March Madness, Pagliacci style...


This weekend hordes of people ventured out to watch tributes battle in a match that would see only one winner emerge victorious and return home a hero to many. Pagliacci was not exempt from this phenomenon either. No, we didn’t take our pizza people to see The Hunger Games.

This weekend saw our annual Best Cook Competion kick off with a slight twist. Instead of the 64-person bracket, we asked each store to nominate a tribute, er, competitor to represent their district, I mean store. We told the managers they aren’t eligible to compete and let the best of our crew duke it out for the title of Best Cook in Pagliacci.

Here’s a quick breakdown of the difference between Pagliacci’s 2012 March Madness and The Hunger Games:

Pagliacci The Hunger Games
Geographical Divisions 22 Stores 12 Districts
Number of tributes 1 per store 2 per district
Method of choosing tribute Store nomination Weighted lottery
Battle location Delivery kitchens Custom arena with built-in disasters, genetic mutants, killer wasps
Battle to the _______. Fastest, best cheese pizza Death
Training method Feeding the people of Seattle Training sessions with masters of deadly arts
Training meals Pizza Lamb stew with dried plums and other creations conjured up instantly
Meals during battle Pizza Roots, berries, fish, nothing
Most dangerous weapons Pizza cutters? Swords, bow and arrow, knives
Number of battles 2 rounds As many as it takes
Winner gets __________. Pride, title of Best Cook, feast for store Life, house, food and money for life, feast in Capitol, nightmares

Our first weekend had tossing competitions at our Bridle Trails and Miller Street Delivery Kitchens. The Eastside fully embraced the competition. Miriam “Cinna” Woodruff not only competed but she designed shirts for herself and each member of her entourage. Our Crossroads Delivery Kitchen is the closest thing we have to District 1 – chock full of professional tributes. Crossroads has put at least one person in the Final Four every year of the competition so expectations were weighty on Quinn “Cato” Ressler. For better-or-worse, he brought along GM Paul “Haymitch Abernathy” Williams – a former March Madness winner. Paul could show Quinn the way to win, but it would be a lot for Quinn to let down a former champion who hand selected him. Other participants included an aunt/nephew battle between Hugo Uitzil-Tun (Juanita) and Marlene Tun-Gil (Bellevue), a returning competitor from last year’s Final Four – Zach Lindner (Main Street), and Elliot “Thresh” Jensen (Edmonds) – the most physically imposing competitor.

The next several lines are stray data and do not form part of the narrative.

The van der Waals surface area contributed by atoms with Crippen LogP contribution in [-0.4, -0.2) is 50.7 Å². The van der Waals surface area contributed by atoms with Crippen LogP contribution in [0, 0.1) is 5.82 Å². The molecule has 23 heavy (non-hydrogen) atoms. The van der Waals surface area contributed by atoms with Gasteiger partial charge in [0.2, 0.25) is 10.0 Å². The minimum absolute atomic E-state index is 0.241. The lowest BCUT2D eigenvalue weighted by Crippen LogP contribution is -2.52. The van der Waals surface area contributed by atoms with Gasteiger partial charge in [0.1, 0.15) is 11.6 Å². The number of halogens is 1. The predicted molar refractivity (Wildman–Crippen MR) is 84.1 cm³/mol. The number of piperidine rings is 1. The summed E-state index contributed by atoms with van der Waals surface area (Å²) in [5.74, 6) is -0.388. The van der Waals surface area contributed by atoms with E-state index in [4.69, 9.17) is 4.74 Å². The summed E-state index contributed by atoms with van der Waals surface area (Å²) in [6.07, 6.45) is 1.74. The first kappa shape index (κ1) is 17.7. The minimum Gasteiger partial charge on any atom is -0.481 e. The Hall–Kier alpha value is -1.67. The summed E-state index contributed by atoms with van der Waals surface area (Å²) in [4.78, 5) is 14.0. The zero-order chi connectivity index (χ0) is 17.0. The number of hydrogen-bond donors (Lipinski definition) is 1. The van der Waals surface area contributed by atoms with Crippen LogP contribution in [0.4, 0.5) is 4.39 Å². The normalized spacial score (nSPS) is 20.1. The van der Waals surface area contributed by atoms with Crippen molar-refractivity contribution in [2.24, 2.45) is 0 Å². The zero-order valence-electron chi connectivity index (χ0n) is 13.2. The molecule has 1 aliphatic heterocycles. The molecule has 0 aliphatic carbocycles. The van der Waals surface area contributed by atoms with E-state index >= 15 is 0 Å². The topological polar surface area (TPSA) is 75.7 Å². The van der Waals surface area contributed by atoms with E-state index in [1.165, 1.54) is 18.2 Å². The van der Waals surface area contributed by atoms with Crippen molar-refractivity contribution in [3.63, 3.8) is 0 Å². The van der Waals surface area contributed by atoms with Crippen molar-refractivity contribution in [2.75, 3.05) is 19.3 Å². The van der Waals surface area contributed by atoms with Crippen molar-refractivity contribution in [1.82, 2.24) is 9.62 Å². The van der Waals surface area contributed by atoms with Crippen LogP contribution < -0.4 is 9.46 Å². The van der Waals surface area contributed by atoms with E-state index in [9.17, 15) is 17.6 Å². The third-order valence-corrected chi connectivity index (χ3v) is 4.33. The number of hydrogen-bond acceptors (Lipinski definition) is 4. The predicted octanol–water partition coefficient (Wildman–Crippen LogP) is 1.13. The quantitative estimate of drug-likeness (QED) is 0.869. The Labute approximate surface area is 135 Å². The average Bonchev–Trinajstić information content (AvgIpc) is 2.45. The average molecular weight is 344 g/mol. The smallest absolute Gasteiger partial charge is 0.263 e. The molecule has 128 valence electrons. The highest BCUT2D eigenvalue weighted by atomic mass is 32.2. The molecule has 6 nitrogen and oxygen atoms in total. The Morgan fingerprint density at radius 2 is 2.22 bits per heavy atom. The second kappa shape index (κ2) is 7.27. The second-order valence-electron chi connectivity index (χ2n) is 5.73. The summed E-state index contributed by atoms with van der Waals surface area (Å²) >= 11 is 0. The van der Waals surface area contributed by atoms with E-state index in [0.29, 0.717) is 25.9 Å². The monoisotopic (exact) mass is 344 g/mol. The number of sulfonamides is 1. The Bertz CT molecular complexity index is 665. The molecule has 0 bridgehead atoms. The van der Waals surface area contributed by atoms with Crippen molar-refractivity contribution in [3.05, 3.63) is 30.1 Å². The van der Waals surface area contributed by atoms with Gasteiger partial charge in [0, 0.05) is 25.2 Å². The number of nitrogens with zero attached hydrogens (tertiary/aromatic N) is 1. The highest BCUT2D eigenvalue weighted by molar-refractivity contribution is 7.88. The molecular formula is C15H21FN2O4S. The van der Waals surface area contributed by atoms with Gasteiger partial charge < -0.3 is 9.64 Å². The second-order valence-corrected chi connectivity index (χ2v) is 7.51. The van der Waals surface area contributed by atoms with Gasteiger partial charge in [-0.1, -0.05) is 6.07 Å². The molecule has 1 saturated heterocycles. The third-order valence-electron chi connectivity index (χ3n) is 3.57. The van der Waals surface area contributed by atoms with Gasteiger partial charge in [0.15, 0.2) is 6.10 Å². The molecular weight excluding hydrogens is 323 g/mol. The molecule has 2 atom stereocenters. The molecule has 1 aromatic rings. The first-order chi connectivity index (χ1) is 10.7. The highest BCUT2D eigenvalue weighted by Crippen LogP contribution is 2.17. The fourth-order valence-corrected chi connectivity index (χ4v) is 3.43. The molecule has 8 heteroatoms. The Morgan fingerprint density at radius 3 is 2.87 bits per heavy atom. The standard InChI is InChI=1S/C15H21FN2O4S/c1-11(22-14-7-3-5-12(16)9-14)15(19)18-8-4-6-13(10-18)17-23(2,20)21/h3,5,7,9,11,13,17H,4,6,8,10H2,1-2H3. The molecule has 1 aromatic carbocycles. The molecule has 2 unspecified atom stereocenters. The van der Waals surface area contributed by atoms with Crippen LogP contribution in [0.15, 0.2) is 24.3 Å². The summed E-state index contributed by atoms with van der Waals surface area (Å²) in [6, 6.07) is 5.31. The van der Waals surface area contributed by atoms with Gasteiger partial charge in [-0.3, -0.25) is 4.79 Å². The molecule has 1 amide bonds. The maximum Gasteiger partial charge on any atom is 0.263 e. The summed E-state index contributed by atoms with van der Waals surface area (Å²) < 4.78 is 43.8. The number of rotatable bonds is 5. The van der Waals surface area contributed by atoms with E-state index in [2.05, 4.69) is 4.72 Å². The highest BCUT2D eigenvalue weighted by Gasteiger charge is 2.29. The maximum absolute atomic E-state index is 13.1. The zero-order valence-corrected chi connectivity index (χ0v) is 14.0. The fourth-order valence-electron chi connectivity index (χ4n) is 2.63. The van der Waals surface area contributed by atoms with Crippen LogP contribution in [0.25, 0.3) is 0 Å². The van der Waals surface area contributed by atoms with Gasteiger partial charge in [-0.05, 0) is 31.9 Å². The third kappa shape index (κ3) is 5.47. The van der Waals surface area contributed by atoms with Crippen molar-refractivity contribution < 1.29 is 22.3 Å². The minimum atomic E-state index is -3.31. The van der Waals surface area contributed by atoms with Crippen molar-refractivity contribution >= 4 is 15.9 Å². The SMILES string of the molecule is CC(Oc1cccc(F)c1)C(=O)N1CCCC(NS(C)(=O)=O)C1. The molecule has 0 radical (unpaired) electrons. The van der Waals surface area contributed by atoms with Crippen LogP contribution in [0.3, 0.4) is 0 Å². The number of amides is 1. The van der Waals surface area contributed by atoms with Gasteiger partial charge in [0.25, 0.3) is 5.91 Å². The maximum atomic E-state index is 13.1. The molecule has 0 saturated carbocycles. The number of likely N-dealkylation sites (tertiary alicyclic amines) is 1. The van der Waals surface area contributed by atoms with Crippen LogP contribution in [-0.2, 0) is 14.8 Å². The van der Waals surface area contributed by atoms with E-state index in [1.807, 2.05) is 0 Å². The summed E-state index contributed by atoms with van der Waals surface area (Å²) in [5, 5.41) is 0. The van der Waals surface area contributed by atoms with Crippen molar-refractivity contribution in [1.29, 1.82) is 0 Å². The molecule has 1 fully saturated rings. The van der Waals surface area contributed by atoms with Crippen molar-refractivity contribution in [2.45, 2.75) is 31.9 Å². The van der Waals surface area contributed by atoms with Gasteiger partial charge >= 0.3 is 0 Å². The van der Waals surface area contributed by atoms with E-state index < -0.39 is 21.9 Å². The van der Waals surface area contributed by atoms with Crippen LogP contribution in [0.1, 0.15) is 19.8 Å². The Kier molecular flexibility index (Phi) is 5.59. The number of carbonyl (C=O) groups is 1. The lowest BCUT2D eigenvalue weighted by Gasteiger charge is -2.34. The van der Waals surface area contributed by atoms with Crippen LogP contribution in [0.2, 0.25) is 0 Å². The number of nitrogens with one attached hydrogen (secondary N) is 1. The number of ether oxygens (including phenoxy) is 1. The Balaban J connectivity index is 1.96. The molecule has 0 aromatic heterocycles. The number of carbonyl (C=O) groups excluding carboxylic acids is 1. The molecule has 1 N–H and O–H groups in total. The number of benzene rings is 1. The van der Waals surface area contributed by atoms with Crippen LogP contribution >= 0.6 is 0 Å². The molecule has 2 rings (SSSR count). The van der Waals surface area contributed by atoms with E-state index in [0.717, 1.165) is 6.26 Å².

The competition rewards a combination of speed and quality and the times were fast. Most competitors got a cheese pizza tossed, sauced, topped, and launched in 33-38 seconds. Hugo posted what would be the fastest time of the weekend with a 28-second effort. Once the final tally came in, however, Hugo found himself just 1 point behind Quinn and just ahead of his aunt, Marlene. Those three had to wait to see what the Seattle stores would do at Miller.

The expectations at Miller were that the busy Seattle stores would beat up on the outlying Eastside stores. Some of our busiest locations are in Seattle and the crew have had plenty of reps to hone their craft. Sam Snyder had home-store advantage. Camilo Lucatero (West Seattle) started for us in 1997. Mikael Croy (Sand Point Way) continued to be the best dressed competitor, rocking a dress shirt and vest that complemented his Mohawk. Also in the field was Jon Obrycki from our busy 85th Street Delivery Kitchen.

Pre-match expectations don’t always bear out and that was the case with Sunday’s competition. Nerves might have been higher as times were higher. With each grading it looked like all of the Eastside’s scores would hold up. In the end, Jon Obrycki was able to edge his way into the Final Four.

This Saturday afternoon at Bridle Trails the Final Four (Quinn Ressler, Hugo Uitzil-Tun, Marlene Tun-Gil, Jon Obrycki) will be lured to the Cornucopia, I mean toss table, to see who will be the best cook in all of Pagliacci. 

Camillo Lucatero of the West Seattle delivery kitchen sauces his pizza. Will he be fast enough to make the cut?

Miriam Woodruff and her posse.

Marlene Tun-Gil from the Bellevue Square Pizzeria preps her dough.

Mikael Croy from the Sand Point Way delivery kitchen shows off his style.

Quinn Ressler frorm the Crossroads delivery kitchen demonstrates his tossing form.

Sam Snyder of the Miller delivery kitchen works on making the perfectly shaped pizza.

Zach Lindner from the Main Street delivery kitchen tossing it up!

Zane Rapinan represents for the Broadway pizzeria!